The Fort McMurray Public School District came up with the proposal to help save as much as $1 million on things such as busing and support staff.
The plan would increase the average school day by 11 minutes and cancel classes for students on 15 out of 31 Fridays during the school year.
The district's 13 schools would shuffle professional development days and make other scheduling changes to meet the number of instruction hours mandated by the province.
The board held several public meetings and deputy chairman Glenn Cooper says the response was overwhelmingly negative.
Some parents voiced concern about added child-care responsibilities and a drop-off in student learning.
The board pondered a compressed school week for its 5,400 students about two years ago but decided against it. It's now facing a $4.4-million budget deficit due to restructuring of provincial grant money and growth pressures in the oilsands city.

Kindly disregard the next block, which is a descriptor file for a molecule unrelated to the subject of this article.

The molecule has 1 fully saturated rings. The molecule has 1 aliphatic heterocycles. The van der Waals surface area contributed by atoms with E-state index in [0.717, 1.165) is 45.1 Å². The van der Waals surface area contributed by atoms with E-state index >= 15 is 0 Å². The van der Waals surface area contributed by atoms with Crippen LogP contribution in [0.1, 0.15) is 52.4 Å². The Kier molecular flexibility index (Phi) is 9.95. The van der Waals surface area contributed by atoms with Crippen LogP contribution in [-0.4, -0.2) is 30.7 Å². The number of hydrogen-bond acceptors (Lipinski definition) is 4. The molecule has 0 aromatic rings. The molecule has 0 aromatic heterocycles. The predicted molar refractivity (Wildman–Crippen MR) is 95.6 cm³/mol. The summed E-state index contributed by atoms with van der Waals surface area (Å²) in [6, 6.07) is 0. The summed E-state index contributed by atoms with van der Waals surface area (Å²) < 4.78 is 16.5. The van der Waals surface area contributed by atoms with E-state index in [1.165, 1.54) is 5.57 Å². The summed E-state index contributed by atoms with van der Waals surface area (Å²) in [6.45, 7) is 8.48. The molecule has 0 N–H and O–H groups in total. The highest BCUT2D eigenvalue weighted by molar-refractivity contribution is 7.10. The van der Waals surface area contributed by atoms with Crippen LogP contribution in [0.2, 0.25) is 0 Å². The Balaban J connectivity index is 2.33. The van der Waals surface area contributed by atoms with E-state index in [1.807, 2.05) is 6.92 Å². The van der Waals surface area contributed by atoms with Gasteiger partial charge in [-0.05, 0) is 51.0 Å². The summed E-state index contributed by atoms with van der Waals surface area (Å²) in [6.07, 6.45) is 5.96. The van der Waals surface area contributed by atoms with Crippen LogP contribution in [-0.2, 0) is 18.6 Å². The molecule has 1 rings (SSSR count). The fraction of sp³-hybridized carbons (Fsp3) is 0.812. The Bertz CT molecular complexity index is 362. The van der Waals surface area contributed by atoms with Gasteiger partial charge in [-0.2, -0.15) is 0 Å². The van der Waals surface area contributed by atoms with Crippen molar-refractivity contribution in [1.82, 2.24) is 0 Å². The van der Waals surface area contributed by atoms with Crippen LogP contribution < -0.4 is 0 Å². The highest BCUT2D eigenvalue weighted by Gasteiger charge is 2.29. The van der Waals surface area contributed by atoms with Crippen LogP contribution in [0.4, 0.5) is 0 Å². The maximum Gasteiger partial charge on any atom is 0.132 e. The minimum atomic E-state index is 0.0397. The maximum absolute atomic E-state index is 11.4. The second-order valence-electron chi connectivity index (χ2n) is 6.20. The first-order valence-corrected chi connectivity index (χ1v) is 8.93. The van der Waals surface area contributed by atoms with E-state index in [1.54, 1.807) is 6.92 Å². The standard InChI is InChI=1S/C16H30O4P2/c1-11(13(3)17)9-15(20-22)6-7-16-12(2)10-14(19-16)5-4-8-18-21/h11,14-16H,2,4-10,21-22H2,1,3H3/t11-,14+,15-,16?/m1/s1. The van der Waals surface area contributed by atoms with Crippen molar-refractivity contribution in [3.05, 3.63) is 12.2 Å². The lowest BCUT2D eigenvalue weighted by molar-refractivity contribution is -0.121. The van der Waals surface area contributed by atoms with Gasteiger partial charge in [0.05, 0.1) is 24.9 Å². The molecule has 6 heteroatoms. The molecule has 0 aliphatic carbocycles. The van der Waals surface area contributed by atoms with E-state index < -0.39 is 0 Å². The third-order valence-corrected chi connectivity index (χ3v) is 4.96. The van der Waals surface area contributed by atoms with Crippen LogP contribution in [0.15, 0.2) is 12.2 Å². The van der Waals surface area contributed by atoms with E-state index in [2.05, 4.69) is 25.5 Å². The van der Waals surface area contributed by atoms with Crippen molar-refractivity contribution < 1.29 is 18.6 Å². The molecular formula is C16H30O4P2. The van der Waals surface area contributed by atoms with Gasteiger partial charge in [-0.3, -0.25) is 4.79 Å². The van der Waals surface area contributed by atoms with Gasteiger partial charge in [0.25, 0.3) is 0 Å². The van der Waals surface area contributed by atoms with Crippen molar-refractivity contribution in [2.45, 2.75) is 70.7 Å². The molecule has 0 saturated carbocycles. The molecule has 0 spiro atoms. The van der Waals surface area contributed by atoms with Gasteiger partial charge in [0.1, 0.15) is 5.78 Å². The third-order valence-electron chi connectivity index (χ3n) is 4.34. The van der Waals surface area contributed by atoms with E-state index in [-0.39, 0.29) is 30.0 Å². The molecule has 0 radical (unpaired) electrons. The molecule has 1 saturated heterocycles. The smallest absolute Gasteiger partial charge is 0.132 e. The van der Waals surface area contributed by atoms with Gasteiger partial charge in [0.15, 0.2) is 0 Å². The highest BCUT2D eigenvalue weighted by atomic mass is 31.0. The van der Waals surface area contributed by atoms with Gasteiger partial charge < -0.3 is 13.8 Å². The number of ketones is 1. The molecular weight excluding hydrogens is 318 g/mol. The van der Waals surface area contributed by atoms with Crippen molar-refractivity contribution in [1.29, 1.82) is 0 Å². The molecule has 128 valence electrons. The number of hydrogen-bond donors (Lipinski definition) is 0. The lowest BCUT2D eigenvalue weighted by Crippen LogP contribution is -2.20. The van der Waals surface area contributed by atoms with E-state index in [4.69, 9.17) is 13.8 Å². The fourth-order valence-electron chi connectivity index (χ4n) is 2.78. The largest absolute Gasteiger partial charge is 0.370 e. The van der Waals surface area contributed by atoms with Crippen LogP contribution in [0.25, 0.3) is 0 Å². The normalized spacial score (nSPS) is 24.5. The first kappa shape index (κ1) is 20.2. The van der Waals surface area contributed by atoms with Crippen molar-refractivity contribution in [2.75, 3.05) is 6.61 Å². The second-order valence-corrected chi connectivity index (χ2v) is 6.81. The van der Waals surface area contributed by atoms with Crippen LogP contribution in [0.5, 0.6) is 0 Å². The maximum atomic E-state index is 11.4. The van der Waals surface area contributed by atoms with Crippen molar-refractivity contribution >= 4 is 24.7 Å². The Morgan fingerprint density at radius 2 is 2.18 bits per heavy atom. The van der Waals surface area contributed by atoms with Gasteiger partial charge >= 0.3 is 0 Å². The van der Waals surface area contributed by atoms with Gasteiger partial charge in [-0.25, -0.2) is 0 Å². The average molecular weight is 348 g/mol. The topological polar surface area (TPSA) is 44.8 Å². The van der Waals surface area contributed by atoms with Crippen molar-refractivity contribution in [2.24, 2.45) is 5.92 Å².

Cooper says he expects the vote will be close among the five trustees.
He wouldn't reveal if he is for or against the idea, but says the plan has to be considered because of finances.
"What we're considering as a district really is not a reduction in services. It's not a change in the quality of service delivery. It's repackaging it to make it more efficient," Cooper said Tuesday.
"And if we didn't do that, I don't think we'd have any alternative except to start looking at what positions we can eliminate and find the savings somewhere else."
The separate school system in Fort McMurray already runs on a four-day week. Some schools in southern Alberta — in the Golden Hills and Palliser school divisions — also operate on a compressed calendar.
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